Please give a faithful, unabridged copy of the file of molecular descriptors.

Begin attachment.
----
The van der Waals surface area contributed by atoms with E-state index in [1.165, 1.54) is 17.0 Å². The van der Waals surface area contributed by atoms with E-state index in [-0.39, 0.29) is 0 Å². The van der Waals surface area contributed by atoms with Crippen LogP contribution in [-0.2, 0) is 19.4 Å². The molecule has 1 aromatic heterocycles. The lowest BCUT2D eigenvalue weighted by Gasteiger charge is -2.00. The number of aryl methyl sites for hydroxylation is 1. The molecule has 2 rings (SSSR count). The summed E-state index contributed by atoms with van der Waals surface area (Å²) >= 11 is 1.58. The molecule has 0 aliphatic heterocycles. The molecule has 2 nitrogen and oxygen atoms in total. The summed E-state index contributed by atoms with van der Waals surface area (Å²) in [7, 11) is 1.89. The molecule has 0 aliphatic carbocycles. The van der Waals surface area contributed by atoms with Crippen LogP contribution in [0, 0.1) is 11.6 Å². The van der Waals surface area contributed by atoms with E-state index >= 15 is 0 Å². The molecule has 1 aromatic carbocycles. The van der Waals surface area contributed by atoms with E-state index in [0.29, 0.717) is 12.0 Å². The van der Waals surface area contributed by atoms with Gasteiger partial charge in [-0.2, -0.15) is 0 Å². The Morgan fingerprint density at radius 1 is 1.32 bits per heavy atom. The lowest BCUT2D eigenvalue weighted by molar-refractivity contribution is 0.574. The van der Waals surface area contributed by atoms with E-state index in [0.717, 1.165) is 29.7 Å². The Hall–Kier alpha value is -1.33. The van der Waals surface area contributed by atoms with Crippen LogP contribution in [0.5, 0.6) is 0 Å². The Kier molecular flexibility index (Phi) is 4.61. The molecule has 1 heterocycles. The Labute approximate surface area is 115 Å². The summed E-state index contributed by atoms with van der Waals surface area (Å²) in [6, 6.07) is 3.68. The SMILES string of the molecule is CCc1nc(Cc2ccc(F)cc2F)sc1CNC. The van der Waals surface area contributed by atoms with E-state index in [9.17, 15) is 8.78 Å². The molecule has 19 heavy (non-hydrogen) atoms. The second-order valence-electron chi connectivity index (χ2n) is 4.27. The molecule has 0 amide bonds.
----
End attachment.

The van der Waals surface area contributed by atoms with E-state index in [1.165, 1.54) is 17.0 Å². The van der Waals surface area contributed by atoms with E-state index in [-0.39, 0.29) is 0 Å². The van der Waals surface area contributed by atoms with Crippen LogP contribution in [-0.2, 0) is 19.4 Å². The molecule has 1 aromatic heterocycles. The lowest BCUT2D eigenvalue weighted by Gasteiger charge is -2.00. The number of aryl methyl sites for hydroxylation is 1. The molecule has 2 rings (SSSR count). The summed E-state index contributed by atoms with van der Waals surface area (Å²) >= 11 is 1.58. The molecule has 0 aliphatic heterocycles. The molecule has 2 nitrogen and oxygen atoms in total. The summed E-state index contributed by atoms with van der Waals surface area (Å²) in [7, 11) is 1.89. The molecule has 0 aliphatic carbocycles. The van der Waals surface area contributed by atoms with Crippen LogP contribution in [0, 0.1) is 11.6 Å². The van der Waals surface area contributed by atoms with E-state index >= 15 is 0 Å². The molecule has 1 aromatic carbocycles. The van der Waals surface area contributed by atoms with E-state index in [0.29, 0.717) is 12.0 Å². The van der Waals surface area contributed by atoms with Gasteiger partial charge in [-0.2, -0.15) is 0 Å². The Morgan fingerprint density at radius 1 is 1.32 bits per heavy atom. The lowest BCUT2D eigenvalue weighted by molar-refractivity contribution is 0.574. The van der Waals surface area contributed by atoms with E-state index in [0.717, 1.165) is 29.7 Å². The Hall–Kier alpha value is -1.33. The van der Waals surface area contributed by atoms with Crippen LogP contribution in [0.5, 0.6) is 0 Å². The Kier molecular flexibility index (Phi) is 4.61. The molecule has 1 heterocycles. The Labute approximate surface area is 115 Å². The summed E-state index contributed by atoms with van der Waals surface area (Å²) in [6, 6.07) is 3.68. The SMILES string of the molecule is CCc1nc(Cc2ccc(F)cc2F)sc1CNC. The van der Waals surface area contributed by atoms with E-state index in [9.17, 15) is 8.78 Å². The molecule has 19 heavy (non-hydrogen) atoms. The second-order valence-electron chi connectivity index (χ2n) is 4.27. The molecule has 0 amide bonds.